The government’s revenues are akin to the income of a large family where each member’s earnings, from various sources, are pooled to take care of the expenses.
Like households, the government borrows money to fund some of its expenses as income falls short of revenues.
The government’s main earnings are from taxes — both direct and indirect. Personal income tax, taxes on corporate income and wealth tax are the main heads of direct taxes. Customs duty, central excise duty and service tax are the other main indirect taxes. Apart from taxes, which constitute the bulk of its earnings, the government also earns revenue from other sources such as dividend and profits from public sector companies, interest on loans that it gives and also from disinvestment and telecom licences and spectrum revenues. All these constitute non-tax revenues
The problem, however, starts when a new programme is initiated and the government is not quite certain about how to go about funding it. The Swachh Bharat Abhiyan, which Prime Minister Narendra Modi launched last year, is a case in point. The mission to clean India is aimed at modernising sanitation within five years. Noble as it is, the success of the scheme also depends critically on how it will be funded. While large profit-making corporations are expected to supplement the State’s efforts, it is up to the government to find ways and means to keep the funds rolling to execute the programme.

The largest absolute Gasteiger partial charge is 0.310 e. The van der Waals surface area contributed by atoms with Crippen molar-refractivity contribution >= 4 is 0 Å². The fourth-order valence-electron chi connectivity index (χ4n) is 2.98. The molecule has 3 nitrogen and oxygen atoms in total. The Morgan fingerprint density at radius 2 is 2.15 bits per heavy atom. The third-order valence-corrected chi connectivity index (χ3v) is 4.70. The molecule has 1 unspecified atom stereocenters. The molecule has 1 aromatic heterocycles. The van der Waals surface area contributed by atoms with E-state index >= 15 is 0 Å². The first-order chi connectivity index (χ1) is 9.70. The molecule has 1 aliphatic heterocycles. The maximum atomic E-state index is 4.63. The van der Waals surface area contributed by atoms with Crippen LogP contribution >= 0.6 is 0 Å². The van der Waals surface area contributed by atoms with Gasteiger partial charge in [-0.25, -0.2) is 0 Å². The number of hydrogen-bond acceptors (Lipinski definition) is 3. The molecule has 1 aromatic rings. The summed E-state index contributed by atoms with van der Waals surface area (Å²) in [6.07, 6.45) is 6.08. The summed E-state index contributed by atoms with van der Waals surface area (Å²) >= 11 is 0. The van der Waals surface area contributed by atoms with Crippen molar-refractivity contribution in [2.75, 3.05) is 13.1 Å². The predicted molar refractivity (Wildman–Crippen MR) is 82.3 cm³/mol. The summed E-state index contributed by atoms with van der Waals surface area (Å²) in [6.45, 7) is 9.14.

That begs the question: Is a cess an optimal way of raising resources? Cess, by definition, is a tax on tax. In February, Union finance minister Arun Jaitley proposed to have an enabling provision to levy Swachh Bharat cess at a rate of 2% or less on all or certain services if need arises. A Niti Aayog panel has also favoured a similar model to generate funds for the scheme.
Historically, a cess has been used by some governments across the world selectively with specific purposes in mind. War is a prime example where a cess has been imposed on citizens to fund a battle. A simplified tax system that has reasonable rates and fewer exemptions can help avoid short-term fixes like a cess that goes on perpetually.
We desperately need a rules-based system to remove discretionary taxation, which is not only inefficient but also impossible to administer. Tax systems in much of the world have undergone extensive evolution to reach a steady state condition where rates change rarely, if at all. A cess to fund the Swachh Bharat initiative, if at all it is imposed, should come clearly with a defined sunset clause. Otherwise, it carries the risk of becoming a tax by another name.